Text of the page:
RevPro Global Wars UK 2016 Night One Notes

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For the second year in a row, RevPro joined forces with NJPW for a double header of shows. Although this year’s shows didn’t contain the star power of last year’s shows, several NJPW stars made their UK debuts.

Jushin Thunder Liger vs Marty Scurll

At times, due to cartoonish overly expressive facials and gestures, Marty Scurll often falls into comedy. The subsequent effect is that, working as “the Villain”, when he looks to get booed, he struggles. But more of that on night two. This was a basic match-admittedly Liger is 51-with moments of comedy interspersed throughout. The finish was the highlight of the match in terms of ring work: Liger caught Scurll in a Japanese leg-clutch roll, only for Scurll to reverse into the chickenwing to force Liger to submit. ***1/4

Tamoaki Honma vs Sha Samuels

Tamoaki Honma made his RevPro debut and his first appearance outside of Japan since 2003 at York Hall against Sha Samuels. Samuels dominated much of the match, using his considerable size advantage to ensure Honma struggled to harness any momentum. Samuels is a fantastic bad guy and working against a consummate underdog in Honma made for an easily accessible dynamic. After negating attempted interference by fellow Revolutionists member James Castle, Honma delivered the falling Kokeshi to secure the victory. ***

Yuji Nagata vs Pete Dunne

Many in BritWres circles have Pete Dunne pinned as the next breakout star from British shores: over the past year, Dunne has delivered multifarious excellent performances across the country in a variety of different promotions. At Global Wars night one, Dunne had possibly the most significant match of his career against Yuji Nagata, a stalwart of NJPW. Nagata’s first wrestling match outside of Japan since 2005 didn’t reach the heights expected, but it had its moments. At times, Nagata struggled to match Dunne’s intensity, which caused the match to be flat in parts. Nagata secured the victory following the backdrop hold.***1/4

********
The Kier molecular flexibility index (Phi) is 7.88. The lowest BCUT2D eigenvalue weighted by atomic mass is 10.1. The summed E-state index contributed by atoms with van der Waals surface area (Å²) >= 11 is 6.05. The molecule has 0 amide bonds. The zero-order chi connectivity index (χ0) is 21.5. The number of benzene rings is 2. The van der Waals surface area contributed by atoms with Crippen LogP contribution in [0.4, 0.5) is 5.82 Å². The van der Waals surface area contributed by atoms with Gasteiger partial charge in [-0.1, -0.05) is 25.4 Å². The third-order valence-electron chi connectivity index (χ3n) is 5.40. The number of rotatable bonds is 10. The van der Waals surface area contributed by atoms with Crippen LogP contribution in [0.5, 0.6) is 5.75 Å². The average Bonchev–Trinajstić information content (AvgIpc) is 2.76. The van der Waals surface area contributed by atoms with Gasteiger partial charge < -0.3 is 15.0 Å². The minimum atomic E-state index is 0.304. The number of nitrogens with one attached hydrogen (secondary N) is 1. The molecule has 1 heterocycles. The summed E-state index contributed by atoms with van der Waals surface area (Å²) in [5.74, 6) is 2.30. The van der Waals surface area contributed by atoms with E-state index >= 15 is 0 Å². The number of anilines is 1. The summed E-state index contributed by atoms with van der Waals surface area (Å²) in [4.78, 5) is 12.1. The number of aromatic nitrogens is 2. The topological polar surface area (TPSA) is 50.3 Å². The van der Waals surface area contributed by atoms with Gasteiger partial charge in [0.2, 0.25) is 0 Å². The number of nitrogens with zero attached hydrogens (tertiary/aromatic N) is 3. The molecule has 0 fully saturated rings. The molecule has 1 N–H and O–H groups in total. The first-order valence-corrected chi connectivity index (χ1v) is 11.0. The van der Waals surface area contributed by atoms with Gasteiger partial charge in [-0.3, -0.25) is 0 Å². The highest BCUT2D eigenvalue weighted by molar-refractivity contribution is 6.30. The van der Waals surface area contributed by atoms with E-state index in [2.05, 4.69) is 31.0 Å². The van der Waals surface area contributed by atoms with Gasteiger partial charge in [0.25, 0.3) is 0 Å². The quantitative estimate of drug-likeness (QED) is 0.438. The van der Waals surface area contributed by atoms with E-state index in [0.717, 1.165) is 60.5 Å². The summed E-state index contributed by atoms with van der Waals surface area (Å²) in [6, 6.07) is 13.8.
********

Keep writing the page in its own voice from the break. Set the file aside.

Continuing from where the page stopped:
Chris Hero vs Tomohiro Ishii

There isn’t a better wrestler than Chris Hero on the planet today: Hero is the greatest independent wrestler of all time and this year has provided a host of evidence to give credence to the notion. I have been lucky enough to have witnessed Hero wrestle a number of times this year: it is a visceral experience incomparable to anything else I’ve seen live in wrestling.

For a long time, people have longed for Hero to face some of the upper echelons of Japanese talent. Over the course of Global Wars UK, fans received that opportunity, and it far exceeded unrealistically high expectations. After some pre-match pleasantries, Hero smashed Ishii in the jaw with a violent elbow strike that elicited a roar from the crowd. Ishii has a tendency to have better matches when his opponent hits him hard and, by god, Hero hit him hard and frequently: naturally, Ishii reciprocated. For twenty minutes, Hero and Ishii beat the crap out of each other with kicks, elbow strikes, forearms and headbutts.

After trading multiple strikes, chops and boots in the ring, at ringside and on the ramp, Hero landed a snap piledriver. Unperturbed, Ishii rose immediately to his feet but was greeted with a cavalcade of wince inducing elbow strikes. Ishii roared in defiance one more time before Hero secured the victory following a Gotch-style piledriver. ****1/2